By Mike Masnick
March 20, 2013
The Wall Street Journal’s former publisher, Gordon Crovitz, has apparently decided to follow the lead of the NY Times’ former managing editor Bill Keller in misrepresenting things having to do with Bradley Manning and Julian Assange to new and impressive heights.
Crovitz has a history of being fact-challenged, especially when it comes to the internet, and his latest opinion piece entitled Aiding the Enemy Isn’t Journalism is an impressive work of bad journalism. Let’s start from the top.
It looks as if Pfc. Bradley Manning and Julian Assange will go down in history as outliers, not trend setters. There have been no copycat leaks of massive quantities of diplomatic and intelligence documents, despite how easy the Internet makes it to leak and the fact that more than four million Americans have clearance to access government secrets.
Um, might that have something to do with the fact that the US government went absolutely apeshit over the release and charged Manning with a variety of offenses that have the possibility of capital punishment? We’ve already discussed the fact that the administration’s reaction likely created massive chilling effects for whistleblowers around the world. Pointing to the lack of anyone willing to step into that breach doesn’t mean Manning was necessarily an “outlier.” It just means the government’s intimidation campaign against whistleblowers may have been quite effective.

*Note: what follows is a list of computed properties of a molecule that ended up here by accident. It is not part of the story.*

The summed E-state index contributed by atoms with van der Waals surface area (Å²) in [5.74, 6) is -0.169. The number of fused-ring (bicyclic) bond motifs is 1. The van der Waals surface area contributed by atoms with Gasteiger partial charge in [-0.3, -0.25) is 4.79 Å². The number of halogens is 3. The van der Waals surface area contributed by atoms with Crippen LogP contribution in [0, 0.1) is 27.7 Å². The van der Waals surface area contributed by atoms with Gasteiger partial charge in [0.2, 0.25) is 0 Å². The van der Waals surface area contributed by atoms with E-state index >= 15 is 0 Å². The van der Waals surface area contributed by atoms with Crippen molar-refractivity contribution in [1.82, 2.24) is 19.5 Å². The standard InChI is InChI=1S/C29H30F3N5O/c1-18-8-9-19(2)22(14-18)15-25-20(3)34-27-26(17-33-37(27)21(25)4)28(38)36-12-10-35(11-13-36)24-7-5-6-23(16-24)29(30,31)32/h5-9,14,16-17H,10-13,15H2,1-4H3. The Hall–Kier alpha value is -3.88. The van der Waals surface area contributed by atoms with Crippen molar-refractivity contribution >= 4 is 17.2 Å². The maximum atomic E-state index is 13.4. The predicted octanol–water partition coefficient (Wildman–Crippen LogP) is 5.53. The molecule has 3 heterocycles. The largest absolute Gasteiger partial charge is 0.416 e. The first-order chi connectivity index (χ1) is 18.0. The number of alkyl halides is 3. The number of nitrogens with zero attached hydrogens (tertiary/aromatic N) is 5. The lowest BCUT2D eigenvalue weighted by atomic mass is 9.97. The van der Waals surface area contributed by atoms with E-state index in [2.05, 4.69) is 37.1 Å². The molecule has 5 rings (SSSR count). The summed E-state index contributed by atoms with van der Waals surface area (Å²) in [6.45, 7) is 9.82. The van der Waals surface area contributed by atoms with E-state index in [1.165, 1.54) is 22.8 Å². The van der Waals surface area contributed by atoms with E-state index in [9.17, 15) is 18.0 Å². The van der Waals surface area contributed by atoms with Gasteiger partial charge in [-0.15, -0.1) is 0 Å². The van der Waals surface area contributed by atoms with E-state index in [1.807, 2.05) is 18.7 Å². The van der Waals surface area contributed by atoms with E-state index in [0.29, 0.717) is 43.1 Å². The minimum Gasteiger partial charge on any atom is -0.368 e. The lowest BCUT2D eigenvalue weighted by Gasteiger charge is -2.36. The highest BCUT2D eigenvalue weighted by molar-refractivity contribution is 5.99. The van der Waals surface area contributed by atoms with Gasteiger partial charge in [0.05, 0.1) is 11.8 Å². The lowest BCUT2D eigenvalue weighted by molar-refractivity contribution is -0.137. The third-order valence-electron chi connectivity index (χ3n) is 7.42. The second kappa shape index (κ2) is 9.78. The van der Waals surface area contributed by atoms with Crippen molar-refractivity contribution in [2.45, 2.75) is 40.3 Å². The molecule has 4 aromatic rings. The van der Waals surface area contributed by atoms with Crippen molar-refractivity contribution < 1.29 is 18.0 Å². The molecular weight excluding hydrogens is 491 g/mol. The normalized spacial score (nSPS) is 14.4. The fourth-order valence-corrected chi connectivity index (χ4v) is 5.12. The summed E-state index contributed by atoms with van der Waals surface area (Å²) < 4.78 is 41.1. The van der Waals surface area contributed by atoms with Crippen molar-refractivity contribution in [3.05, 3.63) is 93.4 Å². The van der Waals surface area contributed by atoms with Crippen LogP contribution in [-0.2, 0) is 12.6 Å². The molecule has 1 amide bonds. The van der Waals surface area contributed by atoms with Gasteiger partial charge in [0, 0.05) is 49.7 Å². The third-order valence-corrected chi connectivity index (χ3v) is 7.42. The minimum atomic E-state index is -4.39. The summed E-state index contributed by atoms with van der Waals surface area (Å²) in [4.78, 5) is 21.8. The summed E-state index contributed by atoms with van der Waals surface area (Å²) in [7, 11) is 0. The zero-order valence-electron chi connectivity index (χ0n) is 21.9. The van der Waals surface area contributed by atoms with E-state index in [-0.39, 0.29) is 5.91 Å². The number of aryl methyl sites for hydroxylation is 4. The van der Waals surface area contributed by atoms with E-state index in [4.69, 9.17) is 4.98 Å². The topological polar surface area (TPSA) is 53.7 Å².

Furthermore, requiring an exact “copycat” as the standard for whether or not leaking government docs was a one-time ordeal is just silly. Prior to Manning’s leak, Wikileaks had a regular stream of important documents leaked to it, so I’m not sure what Crovitz thinks he’s proving here.
Among the prosecution’s more than 100 witnesses will be a Navy SEAL who participated in the raid in Pakistan that killed Osama bin Laden. He’ll testify to finding Manning-Assange documents on the terrorist leader’s computer. Prosecutors are seeking a sentence of life in prison without the possibility of parole.
How much do you want to bet that terrorists have read the Wall Street Journal as well at times? How does that matter?